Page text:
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"Nice titties for sucking baby."

"What did you say?"

"You heard me." He smiled a slow smile. His eyes flashed.

He was very black, around six feet tall, short hair, perfect features, very good looking, walking a bicycle on 23rd heading west. I was heading east. It was lunchtime. Rush hour.

I could have not heard him. But I did. I heard him more from the look on his face than from the words that preceded it.

I stopped. "What's your problem anyway?" I said. Normally I wouldn't have bothered, but there was something about him.

He stopped too. "I don't have a problem, baby," he said. The look still there, that smile. His fingers rested lightly on the handlebars of his bike. Red. Tall and thin. People forced around us. We a small island, our edge defined by the bike.

"You do," I said to him. "You do have a problem. Talking to me like that. Your mother'd be ashamed of you she heard you talking like that." I tried to sound hip and annoyed but it came out angry and thin. I tried to sound black but it came out white. I slapped at the air.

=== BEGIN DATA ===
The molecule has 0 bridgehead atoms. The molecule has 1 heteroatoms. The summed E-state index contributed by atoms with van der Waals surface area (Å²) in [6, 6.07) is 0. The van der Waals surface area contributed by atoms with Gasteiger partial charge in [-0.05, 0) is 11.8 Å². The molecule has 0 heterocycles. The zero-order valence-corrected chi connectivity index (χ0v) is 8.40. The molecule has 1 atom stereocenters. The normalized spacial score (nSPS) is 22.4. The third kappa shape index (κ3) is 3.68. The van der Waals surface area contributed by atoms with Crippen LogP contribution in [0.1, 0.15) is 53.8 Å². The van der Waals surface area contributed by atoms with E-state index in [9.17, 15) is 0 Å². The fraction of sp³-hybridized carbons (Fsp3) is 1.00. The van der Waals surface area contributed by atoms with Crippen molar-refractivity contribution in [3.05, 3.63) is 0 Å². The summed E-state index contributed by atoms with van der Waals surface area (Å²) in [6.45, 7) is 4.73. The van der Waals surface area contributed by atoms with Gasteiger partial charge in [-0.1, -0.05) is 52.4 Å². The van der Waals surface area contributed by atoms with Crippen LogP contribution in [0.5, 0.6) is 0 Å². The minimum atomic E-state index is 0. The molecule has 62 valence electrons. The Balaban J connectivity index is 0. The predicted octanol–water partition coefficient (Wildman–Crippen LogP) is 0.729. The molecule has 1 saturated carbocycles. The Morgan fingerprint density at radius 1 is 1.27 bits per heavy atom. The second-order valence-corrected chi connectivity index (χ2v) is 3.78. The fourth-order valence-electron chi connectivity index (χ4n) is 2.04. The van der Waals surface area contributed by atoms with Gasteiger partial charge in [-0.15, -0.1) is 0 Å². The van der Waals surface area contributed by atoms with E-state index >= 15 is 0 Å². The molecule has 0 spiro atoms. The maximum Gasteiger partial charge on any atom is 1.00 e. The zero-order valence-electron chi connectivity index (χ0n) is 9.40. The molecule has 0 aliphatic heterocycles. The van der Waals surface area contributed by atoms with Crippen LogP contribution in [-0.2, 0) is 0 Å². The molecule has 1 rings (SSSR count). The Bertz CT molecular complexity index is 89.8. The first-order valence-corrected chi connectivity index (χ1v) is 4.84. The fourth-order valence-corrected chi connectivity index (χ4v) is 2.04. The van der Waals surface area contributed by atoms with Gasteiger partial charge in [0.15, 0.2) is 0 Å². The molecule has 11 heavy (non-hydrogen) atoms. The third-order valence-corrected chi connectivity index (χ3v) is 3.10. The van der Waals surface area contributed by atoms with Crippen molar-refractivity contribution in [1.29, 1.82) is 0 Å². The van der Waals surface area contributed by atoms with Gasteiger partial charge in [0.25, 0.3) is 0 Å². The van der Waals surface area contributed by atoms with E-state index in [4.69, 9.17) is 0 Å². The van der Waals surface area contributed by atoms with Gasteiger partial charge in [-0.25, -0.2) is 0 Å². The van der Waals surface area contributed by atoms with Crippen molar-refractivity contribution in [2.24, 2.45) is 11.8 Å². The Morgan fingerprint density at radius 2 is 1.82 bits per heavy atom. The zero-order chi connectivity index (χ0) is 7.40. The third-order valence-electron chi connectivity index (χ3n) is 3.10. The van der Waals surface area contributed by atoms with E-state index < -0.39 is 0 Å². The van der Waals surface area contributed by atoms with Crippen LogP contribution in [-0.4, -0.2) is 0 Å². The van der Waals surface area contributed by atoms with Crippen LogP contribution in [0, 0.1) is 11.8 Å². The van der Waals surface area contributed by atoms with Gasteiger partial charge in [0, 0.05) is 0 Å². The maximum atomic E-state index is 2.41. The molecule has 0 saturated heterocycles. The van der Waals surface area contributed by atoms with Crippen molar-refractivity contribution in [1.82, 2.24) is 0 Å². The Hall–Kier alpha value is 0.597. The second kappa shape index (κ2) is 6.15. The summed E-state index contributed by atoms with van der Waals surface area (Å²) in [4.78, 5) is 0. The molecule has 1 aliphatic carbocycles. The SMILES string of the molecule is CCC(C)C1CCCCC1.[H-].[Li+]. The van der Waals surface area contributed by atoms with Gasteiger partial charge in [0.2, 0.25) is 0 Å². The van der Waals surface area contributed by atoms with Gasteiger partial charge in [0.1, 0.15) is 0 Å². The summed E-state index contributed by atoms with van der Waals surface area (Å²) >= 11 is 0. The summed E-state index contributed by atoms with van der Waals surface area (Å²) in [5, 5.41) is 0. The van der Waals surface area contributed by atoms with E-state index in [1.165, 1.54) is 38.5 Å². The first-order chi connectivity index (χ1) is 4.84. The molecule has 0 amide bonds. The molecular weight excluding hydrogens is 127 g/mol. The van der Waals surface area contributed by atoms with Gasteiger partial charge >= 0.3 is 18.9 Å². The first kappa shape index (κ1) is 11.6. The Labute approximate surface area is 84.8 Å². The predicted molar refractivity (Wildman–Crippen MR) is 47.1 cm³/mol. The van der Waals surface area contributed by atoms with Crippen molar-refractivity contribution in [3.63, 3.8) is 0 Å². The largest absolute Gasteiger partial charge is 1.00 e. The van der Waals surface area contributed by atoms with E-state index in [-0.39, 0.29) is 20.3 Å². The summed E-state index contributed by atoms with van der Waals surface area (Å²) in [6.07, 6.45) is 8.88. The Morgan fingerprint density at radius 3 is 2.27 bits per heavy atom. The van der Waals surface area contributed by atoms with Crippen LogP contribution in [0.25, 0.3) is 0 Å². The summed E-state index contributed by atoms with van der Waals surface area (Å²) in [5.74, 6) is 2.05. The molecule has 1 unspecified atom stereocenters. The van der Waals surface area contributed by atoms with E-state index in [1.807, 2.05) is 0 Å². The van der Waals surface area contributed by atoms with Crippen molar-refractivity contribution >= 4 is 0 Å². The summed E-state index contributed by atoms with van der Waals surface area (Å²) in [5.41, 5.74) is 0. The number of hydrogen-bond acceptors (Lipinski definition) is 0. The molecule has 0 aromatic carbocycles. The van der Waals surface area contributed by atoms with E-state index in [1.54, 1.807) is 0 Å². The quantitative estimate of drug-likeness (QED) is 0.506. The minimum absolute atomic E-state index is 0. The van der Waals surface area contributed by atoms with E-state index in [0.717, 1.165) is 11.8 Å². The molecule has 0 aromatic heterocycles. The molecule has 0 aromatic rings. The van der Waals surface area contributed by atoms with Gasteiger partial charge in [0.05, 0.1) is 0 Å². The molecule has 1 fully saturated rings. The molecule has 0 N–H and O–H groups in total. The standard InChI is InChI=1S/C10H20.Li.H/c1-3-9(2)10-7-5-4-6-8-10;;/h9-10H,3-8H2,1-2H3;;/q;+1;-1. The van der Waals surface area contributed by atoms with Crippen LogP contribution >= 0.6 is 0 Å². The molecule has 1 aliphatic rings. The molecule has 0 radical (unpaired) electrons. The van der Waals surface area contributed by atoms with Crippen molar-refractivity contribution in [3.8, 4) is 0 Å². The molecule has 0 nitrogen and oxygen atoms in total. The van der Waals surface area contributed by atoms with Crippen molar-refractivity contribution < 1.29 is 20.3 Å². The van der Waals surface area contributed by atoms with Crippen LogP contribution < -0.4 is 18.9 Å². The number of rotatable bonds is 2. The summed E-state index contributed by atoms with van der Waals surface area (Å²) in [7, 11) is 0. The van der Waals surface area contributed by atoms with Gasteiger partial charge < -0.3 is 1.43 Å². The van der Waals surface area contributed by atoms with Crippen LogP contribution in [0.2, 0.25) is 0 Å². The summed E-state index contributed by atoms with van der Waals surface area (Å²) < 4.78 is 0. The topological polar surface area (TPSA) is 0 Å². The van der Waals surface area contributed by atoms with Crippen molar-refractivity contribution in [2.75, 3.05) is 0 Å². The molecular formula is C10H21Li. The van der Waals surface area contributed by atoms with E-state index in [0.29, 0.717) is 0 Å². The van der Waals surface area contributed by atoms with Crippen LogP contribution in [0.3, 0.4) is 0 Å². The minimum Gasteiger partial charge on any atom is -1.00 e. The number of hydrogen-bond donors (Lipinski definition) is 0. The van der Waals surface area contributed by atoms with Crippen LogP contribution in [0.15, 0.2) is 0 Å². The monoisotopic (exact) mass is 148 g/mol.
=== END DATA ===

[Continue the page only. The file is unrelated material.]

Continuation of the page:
It was a hot day and on hot days city heat is magnified to the point where you share what air there is with every person, every car, every building, or you don't breathe.

"Baby," he said. "My mother'd be proud of me, proud. She'd say ‘Son, I taught you right didn't I now'." He played the bike back and forth beneath his fingers.

I knew I should move on. But his words kept catching at me, like a pair of hands. "I should tell your mother," I said again. I wagged a finger at him.

He took my wrist in his free hand, breaking the city's Don't Touch rule. Our small island got smaller. But my breasts. They filled up faster than you could hail a cab home to a crying child and they let loose. Milk soaked the front of my shirt. We both looked down.

"Baby," he said, shaking my wrist lightly and then releasing it. "I told you," he whispered and headed down 23rd, the bike a big dog at his side.

Over the years, Susan Hradil has had poetry, short stories and literary essays published in various journals. Her most recent publication is a short story in the current issue of Ontario Review. Originally from Brooklyn, she lives and writes, quietly, in Rhode Island with her husband, daughter, cat and mother.

Copyright © 2004 Susan Hradil.